‘Sonic 2: The Movie’ shows that freedom and fidelity are not antagonistic concepts by successfully adapting video games to cinema

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Since as far back as 1993 Rocky Morton and Annabel Jankel ventured to transfer the adventures of Mario, Luigi and friends in the indescribable ‘Super Mario Bros’, the Hollywood industry has tried to provide — unsuccessfully on most occasions — with the ultimate formula that will allow them to adapt video games to the big screen to satisfy the fandom without leaving minimum quality in terms of cinematography along the way.

The set of examples that can be used to illustrate this error is both extensive and painful, as it includes interesting licenses such as ‘Alone in the Dark’, ‘Doom’, ‘Hitman’, ‘Prince of Persia’ or ‘Far Cry’ . But, as they say, practice is perfect and, over time, directors and screenwriters have managed to shape productions like ‘Project Rampage’, ‘Tomb Raider’ or ‘A Werewolf Among Us’; a title which, although not unanimous, reflects a clear positive evolution.

In the midst of this panorama, and after starring in a crazy controversy over the design of its protagonist, ‘Sonic: The Movie’ surprised foreigners by turning the adventures of the blue hedgehog into a hilarious, though not excluded, family feature film. from a soft spot, he knows how to capture the essence of the mythical Sega franchise in an extraordinary solvent product. An achievement that, two years later, was repeated by its direct sequel which adopted the premise of “more, and even greater”.

As Ruben Fleischer pointed out during a promotional interview for his acclaimed adaptation of the ‘Uncharted’ saga starring Tom Holland, much of the studio’s problem with developing this type of film lies in its desire to recreate the original experience in an entirely different medium. The key to successfully exiting such an endeavor is ultimately taking inspiration from the game and projecting it into the narrative as freely as possible.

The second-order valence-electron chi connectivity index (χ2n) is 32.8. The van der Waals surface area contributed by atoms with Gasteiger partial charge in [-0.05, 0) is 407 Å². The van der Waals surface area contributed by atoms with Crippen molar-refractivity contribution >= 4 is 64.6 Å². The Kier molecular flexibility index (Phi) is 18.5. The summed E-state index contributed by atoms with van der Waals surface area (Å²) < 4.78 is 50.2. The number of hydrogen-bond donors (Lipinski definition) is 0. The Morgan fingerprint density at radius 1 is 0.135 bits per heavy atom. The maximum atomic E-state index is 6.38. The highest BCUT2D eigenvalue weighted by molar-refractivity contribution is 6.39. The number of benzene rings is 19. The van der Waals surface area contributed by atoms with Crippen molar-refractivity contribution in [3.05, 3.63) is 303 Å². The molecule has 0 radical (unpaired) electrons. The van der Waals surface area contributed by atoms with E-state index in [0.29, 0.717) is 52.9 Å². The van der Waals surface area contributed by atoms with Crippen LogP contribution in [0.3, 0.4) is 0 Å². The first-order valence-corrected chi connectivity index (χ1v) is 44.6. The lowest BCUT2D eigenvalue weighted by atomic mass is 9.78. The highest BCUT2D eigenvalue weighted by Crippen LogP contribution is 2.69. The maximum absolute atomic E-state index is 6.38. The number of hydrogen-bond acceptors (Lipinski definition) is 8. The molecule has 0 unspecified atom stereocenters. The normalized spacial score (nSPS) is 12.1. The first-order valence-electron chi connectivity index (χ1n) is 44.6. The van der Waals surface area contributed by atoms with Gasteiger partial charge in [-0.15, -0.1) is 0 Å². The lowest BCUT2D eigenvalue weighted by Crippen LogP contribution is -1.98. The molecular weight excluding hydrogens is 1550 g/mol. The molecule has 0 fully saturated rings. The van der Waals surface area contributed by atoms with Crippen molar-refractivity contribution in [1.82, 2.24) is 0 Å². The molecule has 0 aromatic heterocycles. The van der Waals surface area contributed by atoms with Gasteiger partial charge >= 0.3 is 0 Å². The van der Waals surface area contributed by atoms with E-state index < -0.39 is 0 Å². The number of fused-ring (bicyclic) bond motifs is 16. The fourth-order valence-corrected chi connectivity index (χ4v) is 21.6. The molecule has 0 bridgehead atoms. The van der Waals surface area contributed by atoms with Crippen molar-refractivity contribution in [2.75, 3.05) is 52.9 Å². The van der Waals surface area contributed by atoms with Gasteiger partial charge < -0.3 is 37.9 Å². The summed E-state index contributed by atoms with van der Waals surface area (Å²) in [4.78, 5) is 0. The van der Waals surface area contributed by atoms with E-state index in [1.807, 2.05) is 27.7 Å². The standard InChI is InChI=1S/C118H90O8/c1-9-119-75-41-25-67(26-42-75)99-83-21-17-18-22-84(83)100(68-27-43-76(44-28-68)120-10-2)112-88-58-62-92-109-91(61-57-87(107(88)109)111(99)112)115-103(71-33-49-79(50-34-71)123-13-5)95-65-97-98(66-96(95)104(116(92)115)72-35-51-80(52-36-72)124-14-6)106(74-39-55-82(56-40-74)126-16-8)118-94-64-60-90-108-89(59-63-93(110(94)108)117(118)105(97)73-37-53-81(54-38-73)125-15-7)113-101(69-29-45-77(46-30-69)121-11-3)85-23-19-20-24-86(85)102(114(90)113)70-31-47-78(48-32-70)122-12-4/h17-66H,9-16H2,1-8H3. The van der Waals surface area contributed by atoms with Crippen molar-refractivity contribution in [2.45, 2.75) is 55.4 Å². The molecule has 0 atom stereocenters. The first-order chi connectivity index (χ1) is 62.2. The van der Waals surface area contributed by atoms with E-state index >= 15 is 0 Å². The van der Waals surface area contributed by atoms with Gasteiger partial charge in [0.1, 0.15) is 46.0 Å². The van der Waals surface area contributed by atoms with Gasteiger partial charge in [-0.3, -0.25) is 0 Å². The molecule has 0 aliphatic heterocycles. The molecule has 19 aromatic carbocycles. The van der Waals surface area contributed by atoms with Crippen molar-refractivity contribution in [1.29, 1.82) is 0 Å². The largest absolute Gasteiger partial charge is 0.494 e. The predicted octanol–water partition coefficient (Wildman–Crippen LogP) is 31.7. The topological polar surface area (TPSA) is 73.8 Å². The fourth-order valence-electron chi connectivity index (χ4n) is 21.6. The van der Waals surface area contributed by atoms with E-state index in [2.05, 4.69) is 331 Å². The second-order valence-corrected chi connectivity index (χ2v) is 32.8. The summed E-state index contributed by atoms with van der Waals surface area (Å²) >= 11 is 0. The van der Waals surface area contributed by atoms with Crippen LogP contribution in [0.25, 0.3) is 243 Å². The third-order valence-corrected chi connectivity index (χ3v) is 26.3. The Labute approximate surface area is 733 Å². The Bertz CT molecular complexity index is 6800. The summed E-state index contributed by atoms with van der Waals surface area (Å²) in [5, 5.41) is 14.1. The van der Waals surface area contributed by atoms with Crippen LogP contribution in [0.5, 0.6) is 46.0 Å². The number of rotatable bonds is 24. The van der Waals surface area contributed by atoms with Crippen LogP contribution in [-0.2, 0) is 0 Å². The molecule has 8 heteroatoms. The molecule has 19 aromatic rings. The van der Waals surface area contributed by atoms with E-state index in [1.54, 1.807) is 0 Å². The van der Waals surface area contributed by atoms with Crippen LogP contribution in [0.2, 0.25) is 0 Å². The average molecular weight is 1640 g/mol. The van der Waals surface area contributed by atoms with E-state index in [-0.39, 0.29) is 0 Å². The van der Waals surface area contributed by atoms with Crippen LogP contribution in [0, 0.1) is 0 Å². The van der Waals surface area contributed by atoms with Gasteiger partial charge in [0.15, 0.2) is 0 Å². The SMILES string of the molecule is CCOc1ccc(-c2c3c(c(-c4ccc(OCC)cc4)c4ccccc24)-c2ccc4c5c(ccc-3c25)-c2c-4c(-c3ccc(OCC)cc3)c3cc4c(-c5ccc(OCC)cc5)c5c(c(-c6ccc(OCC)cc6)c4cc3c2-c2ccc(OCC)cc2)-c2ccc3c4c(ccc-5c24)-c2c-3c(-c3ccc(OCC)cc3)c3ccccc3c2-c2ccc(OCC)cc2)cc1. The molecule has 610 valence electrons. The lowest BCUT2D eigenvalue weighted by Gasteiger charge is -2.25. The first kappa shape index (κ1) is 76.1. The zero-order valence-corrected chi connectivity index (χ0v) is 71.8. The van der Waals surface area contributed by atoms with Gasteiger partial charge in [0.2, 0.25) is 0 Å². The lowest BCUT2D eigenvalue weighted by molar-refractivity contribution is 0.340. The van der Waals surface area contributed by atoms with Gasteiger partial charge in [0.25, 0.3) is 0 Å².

Despite the fact that the arrival of games like, at the time, the groundbreaking ‘Sonic Adventure’ from the Dreamcast, adding an extra plot point to the sega mascot universe, ‘Sonic: The Movie 2’—and, consequently, its predecessor—was partially maintained with the advantage of handling a franchise that is more concerned with providing a good platform experience and great level design than with articulating a solid and complex story. But this doesn’t translate into the greater simplicity to bring this film to fruition.

After the stumbling block and the need to decipher the origin story were overcome, Jeff Fowler was able to expand the universe presented in 2020 by pulling continuity and adding what already worked then extra action, hypervitaminized visual effects and, most importantly, a variety of new characters drawn from video games and Easter eggs galore that are sure to bring smiles to those who grew up around the Green Hill Zone with controllers in their hands.

There is absolutely no need that ‘Sonic: The Movie 2’ traces the dialogue, scenes and sets that appear throughout the playable saga. The film updates the protagonist and situations to the current time and the real world in which it is set, but they are details that are in the design of the production —Dr. Robotnik is amazing—or a wink is like watching Sonic absorb air bubbles while underwater to breathe which, integrated into the narrative, provides the necessary packaging and makes its origins recognizable.

Although his sense of humor, set-piece billing, visual packaging and Jim Carrey’s once again released in his antagonist role, elevates the set above the original, the script suffers from terrible predictability—and from some rather complicated passages in the middle of the second act—inherited from an exaggerated template structure that seems to be taken straight from the book ‘Save the cat’ by Blake Snyder.

But, out of balance between scintillating success and unfortunate decisions, if anything is to be admitted about ‘Sonic: The Movie 2’ it is its ability to not only rise to become one of the best video game adaptations released to date, but to do so proves that Freedom and fidelity aren’t antagonistic concepts when it comes to offering love for the source material** -and you only have to watch the end-credits sequence to realize it-.